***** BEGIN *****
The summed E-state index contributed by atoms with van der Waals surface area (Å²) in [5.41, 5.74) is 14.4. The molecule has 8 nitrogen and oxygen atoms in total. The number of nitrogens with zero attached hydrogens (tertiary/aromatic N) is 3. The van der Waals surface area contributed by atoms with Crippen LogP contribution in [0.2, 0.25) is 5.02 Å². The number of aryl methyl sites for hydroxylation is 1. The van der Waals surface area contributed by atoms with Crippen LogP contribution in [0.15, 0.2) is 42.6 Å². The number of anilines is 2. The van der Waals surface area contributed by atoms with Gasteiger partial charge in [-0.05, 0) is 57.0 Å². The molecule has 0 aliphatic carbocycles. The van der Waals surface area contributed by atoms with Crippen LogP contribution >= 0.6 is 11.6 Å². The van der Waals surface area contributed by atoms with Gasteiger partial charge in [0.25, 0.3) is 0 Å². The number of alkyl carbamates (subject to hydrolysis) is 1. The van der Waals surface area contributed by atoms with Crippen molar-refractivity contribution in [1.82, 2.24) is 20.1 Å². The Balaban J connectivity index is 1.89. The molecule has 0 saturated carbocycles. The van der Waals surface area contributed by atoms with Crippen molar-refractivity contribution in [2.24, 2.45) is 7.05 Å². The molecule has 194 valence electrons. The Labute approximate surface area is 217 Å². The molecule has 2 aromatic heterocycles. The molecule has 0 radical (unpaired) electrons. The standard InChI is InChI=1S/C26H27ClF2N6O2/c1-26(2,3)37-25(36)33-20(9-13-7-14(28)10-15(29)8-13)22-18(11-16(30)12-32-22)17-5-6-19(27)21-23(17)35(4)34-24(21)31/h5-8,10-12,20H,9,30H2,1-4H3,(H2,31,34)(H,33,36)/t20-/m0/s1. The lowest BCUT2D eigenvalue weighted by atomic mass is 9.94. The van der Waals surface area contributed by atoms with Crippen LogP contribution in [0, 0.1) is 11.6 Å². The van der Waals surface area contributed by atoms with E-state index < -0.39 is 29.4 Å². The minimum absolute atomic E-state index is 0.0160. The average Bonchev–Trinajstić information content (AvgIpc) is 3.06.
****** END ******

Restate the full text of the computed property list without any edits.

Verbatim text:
The summed E-state index contributed by atoms with van der Waals surface area (Å²) in [5.41, 5.74) is 14.4. The molecule has 8 nitrogen and oxygen atoms in total. The number of nitrogens with zero attached hydrogens (tertiary/aromatic N) is 3. The van der Waals surface area contributed by atoms with Crippen LogP contribution in [0.2, 0.25) is 5.02 Å². The number of aryl methyl sites for hydroxylation is 1. The van der Waals surface area contributed by atoms with Crippen LogP contribution in [0.15, 0.2) is 42.6 Å². The number of anilines is 2. The van der Waals surface area contributed by atoms with Gasteiger partial charge in [-0.05, 0) is 57.0 Å². The molecule has 0 aliphatic carbocycles. The van der Waals surface area contributed by atoms with Crippen LogP contribution >= 0.6 is 11.6 Å². The van der Waals surface area contributed by atoms with Gasteiger partial charge in [0.25, 0.3) is 0 Å². The number of alkyl carbamates (subject to hydrolysis) is 1. The van der Waals surface area contributed by atoms with Crippen molar-refractivity contribution in [1.82, 2.24) is 20.1 Å². The Balaban J connectivity index is 1.89. The molecule has 0 saturated carbocycles. The van der Waals surface area contributed by atoms with Crippen molar-refractivity contribution in [2.24, 2.45) is 7.05 Å². The molecule has 194 valence electrons. The Labute approximate surface area is 217 Å². The molecule has 2 aromatic heterocycles. The molecule has 0 radical (unpaired) electrons. The standard InChI is InChI=1S/C26H27ClF2N6O2/c1-26(2,3)37-25(36)33-20(9-13-7-14(28)10-15(29)8-13)22-18(11-16(30)12-32-22)17-5-6-19(27)21-23(17)35(4)34-24(21)31/h5-8,10-12,20H,9,30H2,1-4H3,(H2,31,34)(H,33,36)/t20-/m0/s1. The lowest BCUT2D eigenvalue weighted by atomic mass is 9.94. The van der Waals surface area contributed by atoms with Crippen LogP contribution in [0, 0.1) is 11.6 Å². The van der Waals surface area contributed by atoms with E-state index < -0.39 is 29.4 Å². The minimum absolute atomic E-state index is 0.0160. The average Bonchev–Trinajstić information content (AvgIpc) is 3.06.